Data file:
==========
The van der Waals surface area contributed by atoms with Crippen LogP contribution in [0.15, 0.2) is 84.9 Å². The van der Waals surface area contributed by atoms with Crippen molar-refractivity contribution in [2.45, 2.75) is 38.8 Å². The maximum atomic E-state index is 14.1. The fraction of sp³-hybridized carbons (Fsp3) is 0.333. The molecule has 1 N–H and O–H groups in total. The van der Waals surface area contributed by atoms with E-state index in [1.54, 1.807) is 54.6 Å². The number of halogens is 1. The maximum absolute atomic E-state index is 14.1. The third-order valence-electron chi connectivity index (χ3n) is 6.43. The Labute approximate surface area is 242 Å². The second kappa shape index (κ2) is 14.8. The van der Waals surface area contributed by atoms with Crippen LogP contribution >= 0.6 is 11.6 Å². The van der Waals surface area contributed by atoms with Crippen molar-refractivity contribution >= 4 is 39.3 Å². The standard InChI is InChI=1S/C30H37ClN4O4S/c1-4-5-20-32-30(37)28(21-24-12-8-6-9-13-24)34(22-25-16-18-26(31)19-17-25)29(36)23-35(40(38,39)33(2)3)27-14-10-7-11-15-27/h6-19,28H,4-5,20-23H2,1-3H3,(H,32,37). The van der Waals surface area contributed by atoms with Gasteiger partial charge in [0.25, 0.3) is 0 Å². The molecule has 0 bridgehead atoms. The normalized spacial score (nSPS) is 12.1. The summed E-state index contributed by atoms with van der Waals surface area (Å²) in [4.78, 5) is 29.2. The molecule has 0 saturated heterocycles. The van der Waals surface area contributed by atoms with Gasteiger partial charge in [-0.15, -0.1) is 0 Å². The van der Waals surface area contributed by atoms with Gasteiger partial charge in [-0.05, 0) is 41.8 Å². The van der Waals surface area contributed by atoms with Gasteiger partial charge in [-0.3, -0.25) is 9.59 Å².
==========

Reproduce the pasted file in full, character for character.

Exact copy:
The van der Waals surface area contributed by atoms with Crippen LogP contribution in [0.15, 0.2) is 84.9 Å². The van der Waals surface area contributed by atoms with Crippen molar-refractivity contribution in [2.45, 2.75) is 38.8 Å². The maximum atomic E-state index is 14.1. The fraction of sp³-hybridized carbons (Fsp3) is 0.333. The molecule has 1 N–H and O–H groups in total. The van der Waals surface area contributed by atoms with E-state index in [1.54, 1.807) is 54.6 Å². The number of halogens is 1. The maximum absolute atomic E-state index is 14.1. The third-order valence-electron chi connectivity index (χ3n) is 6.43. The Labute approximate surface area is 242 Å². The second kappa shape index (κ2) is 14.8. The van der Waals surface area contributed by atoms with Crippen LogP contribution >= 0.6 is 11.6 Å². The van der Waals surface area contributed by atoms with Crippen molar-refractivity contribution >= 4 is 39.3 Å². The standard InChI is InChI=1S/C30H37ClN4O4S/c1-4-5-20-32-30(37)28(21-24-12-8-6-9-13-24)34(22-25-16-18-26(31)19-17-25)29(36)23-35(40(38,39)33(2)3)27-14-10-7-11-15-27/h6-19,28H,4-5,20-23H2,1-3H3,(H,32,37). The van der Waals surface area contributed by atoms with Gasteiger partial charge in [0.25, 0.3) is 0 Å². The molecule has 0 bridgehead atoms. The normalized spacial score (nSPS) is 12.1. The summed E-state index contributed by atoms with van der Waals surface area (Å²) in [4.78, 5) is 29.2. The molecule has 0 saturated heterocycles. The van der Waals surface area contributed by atoms with Gasteiger partial charge in [-0.15, -0.1) is 0 Å². The van der Waals surface area contributed by atoms with Gasteiger partial charge in [-0.05, 0) is 41.8 Å². The van der Waals surface area contributed by atoms with Gasteiger partial charge in [-0.3, -0.25) is 9.59 Å².